Too good to go down? Five famous clubs that were relegated
Jurgen Klopp’s Borussia Dortmund, 28/1 with Coral to win the Champions League, have suffered a drastic domestic fall from grace this season, plummeting into the Bundesliga’s relegation zone despite finishing second to Bayern Munich last term.
Following Dortmund’s demise from title challengers to relegation contenders, Coral writers look at Europe’s other top teams that declined dramatically and dropped down from their top-flight divisions.
Despite finishing in fourth spot in the 2010/11 La Liga campaign, the Yellow Submarine sank to the depths of Spanish relegation the following season after an unfortunate demise under Miguel Angel Lotina’s reign.
In previous seasons, Villarreal had finished as high as second and third, including ending the 2007/08 term 10 points ahead of Catalan giants Barcelona.
Some incredible players have graced the stage at El Madrigal, none better than Juan Roman Riquelme, an Argentinian icon and a symbol of the club’s best days in the top-flight.
However, in 2012, the famous Spanish outfit were relegated from La Liga after defeat to Atletico Madrid, causing a mass exodus of star names including Nilmar, Borja Valero, Diego Lopez and Giuseppe Rossi.
In the 2010/11 Ligue 1 season, giants Monaco dropped from the top-flight following a horrendous campaign, despite having finished eighth the previous season.
The Principality outfit were defeated in the 2004 Champions league final under former France captain Didier Deschamps by Jose Mourinho’s Porto, after a period of moderate success in Europe’s elite club competition, constantly featuring for many seasons.
Although, in 2011, a youthful Monaco outfit boasting players like Park-Chu Young, Mahamadou Diarra, Stephane Ruffier and Chris Malonga dropped from the country’s top division for the first time since the 1970s.
Monaco had steadily declined since their Champions League final appearance in 2004, but a 2-0 defeat to rivals Lyon on the final day of the 2010/11 campaign damned them to a fatal fall from grace.
Towards the end of their Premier League days, under controversial chairman Peter Risdale, Leeds had dangerously taken out several large loans with the hope of securing Champions League qualification but, after narrowly missing out on a place, the Yorkshire-based club became engrossed in financial trouble.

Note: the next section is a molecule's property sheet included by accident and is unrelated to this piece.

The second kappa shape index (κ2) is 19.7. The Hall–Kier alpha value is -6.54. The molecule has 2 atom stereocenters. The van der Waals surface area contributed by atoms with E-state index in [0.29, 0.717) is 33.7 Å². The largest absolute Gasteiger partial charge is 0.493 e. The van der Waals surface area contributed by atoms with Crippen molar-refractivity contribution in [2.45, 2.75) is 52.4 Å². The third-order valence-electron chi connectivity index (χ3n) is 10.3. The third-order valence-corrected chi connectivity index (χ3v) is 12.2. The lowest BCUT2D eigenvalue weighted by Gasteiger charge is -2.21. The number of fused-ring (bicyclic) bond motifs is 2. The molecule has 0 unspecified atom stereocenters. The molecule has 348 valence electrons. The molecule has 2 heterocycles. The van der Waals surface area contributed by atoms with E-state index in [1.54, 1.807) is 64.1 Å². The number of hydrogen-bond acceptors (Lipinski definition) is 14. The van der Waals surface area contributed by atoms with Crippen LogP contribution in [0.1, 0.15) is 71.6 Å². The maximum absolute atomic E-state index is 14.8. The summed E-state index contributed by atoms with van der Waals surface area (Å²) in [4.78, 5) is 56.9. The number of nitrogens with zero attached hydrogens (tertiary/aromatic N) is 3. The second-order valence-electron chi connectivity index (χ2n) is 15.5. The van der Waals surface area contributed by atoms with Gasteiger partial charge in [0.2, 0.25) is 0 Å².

A host of top names were subsequently sold on to fund loan repayments, such as Rio Ferdinand, who joined bitter rivals Manchester United for a reported £30m.
After a series of managerial sackings and further departures at Elland Road, the Whites were condemned to top-flight relegation during the 2003/04 season with star names such as Alan Smith, Paul Robinson and Mark Viduka still on their books.
They later went down to League One, as they were hit with a 10-point deduction after entering administration in 2007, and were officially relegated to the third tier after having previously never been lower than the Championship.
The Magpies ended a 16-year stay in the top-flight in 2009 as they dropped to the Championship after a defeat to Aston Villa.
Newcastle, who had been taken over by the Premier League’s all-time goalscorer and club legend Alan Shearer towards the end of the 2008/09 campaign, lacked any firepower or urgency that season as it ended in devastating failure on Tyneside.
Despite Shearer’s team including Ireland international Damien Duff, whose own goal against Villa sent his side down, Shola Ameobi, Mark Viduka and Kevin Nolan, it ended in tears for the Geordie faithful.
In 2005, after 27 years in England’s top tier, the Saints were sent down to the Championship after a disastrous season at St Mary’s.
At one point the following term, after their demise, it looked as if Southampton would suffer a second consecutive relegation but, with many seasons of producing top young talent such as Theo Walcott and Gareth Bale, they were able to bounce back.
Now sitting in the top four of this season’s Premier League table, Southampton’s revival is a great example of how to persevere and eventually fight back to the top-flight, something teams like Leeds can learn from.
Ronald Koeman’s top tier Saints are 2/1 to finish in the top four this term.